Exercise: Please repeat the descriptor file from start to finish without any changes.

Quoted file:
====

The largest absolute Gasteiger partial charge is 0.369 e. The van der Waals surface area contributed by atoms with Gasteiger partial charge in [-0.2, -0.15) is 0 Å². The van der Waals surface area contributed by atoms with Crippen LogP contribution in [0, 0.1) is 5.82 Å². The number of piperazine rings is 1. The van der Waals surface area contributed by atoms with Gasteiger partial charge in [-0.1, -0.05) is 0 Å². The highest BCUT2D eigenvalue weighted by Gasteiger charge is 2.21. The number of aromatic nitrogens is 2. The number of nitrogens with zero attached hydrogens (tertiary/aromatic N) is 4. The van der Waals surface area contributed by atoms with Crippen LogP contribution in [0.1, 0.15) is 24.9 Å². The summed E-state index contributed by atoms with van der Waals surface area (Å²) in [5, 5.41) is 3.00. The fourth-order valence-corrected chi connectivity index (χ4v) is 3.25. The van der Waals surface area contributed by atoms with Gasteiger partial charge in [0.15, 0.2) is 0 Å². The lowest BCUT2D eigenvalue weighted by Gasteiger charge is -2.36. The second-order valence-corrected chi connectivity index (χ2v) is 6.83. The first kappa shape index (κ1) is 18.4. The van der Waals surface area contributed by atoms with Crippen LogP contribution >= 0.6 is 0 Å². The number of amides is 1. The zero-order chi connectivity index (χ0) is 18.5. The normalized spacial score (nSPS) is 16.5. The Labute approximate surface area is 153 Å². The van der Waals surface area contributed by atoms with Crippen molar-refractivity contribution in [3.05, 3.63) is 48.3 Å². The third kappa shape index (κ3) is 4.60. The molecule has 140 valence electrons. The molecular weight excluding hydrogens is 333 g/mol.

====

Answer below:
The largest absolute Gasteiger partial charge is 0.369 e. The van der Waals surface area contributed by atoms with Gasteiger partial charge in [-0.2, -0.15) is 0 Å². The van der Waals surface area contributed by atoms with Crippen LogP contribution in [0, 0.1) is 5.82 Å². The number of piperazine rings is 1. The van der Waals surface area contributed by atoms with Gasteiger partial charge in [-0.1, -0.05) is 0 Å². The highest BCUT2D eigenvalue weighted by Gasteiger charge is 2.21. The number of aromatic nitrogens is 2. The number of nitrogens with zero attached hydrogens (tertiary/aromatic N) is 4. The van der Waals surface area contributed by atoms with Crippen LogP contribution in [0.1, 0.15) is 24.9 Å². The summed E-state index contributed by atoms with van der Waals surface area (Å²) in [5, 5.41) is 3.00. The fourth-order valence-corrected chi connectivity index (χ4v) is 3.25. The van der Waals surface area contributed by atoms with Gasteiger partial charge in [0.15, 0.2) is 0 Å². The lowest BCUT2D eigenvalue weighted by Gasteiger charge is -2.36. The second-order valence-corrected chi connectivity index (χ2v) is 6.83. The first kappa shape index (κ1) is 18.4. The van der Waals surface area contributed by atoms with Crippen LogP contribution >= 0.6 is 0 Å². The number of amides is 1. The zero-order chi connectivity index (χ0) is 18.5. The normalized spacial score (nSPS) is 16.5. The Labute approximate surface area is 153 Å². The van der Waals surface area contributed by atoms with Crippen molar-refractivity contribution in [3.05, 3.63) is 48.3 Å². The third kappa shape index (κ3) is 4.60. The molecule has 140 valence electrons. The molecular weight excluding hydrogens is 333 g/mol.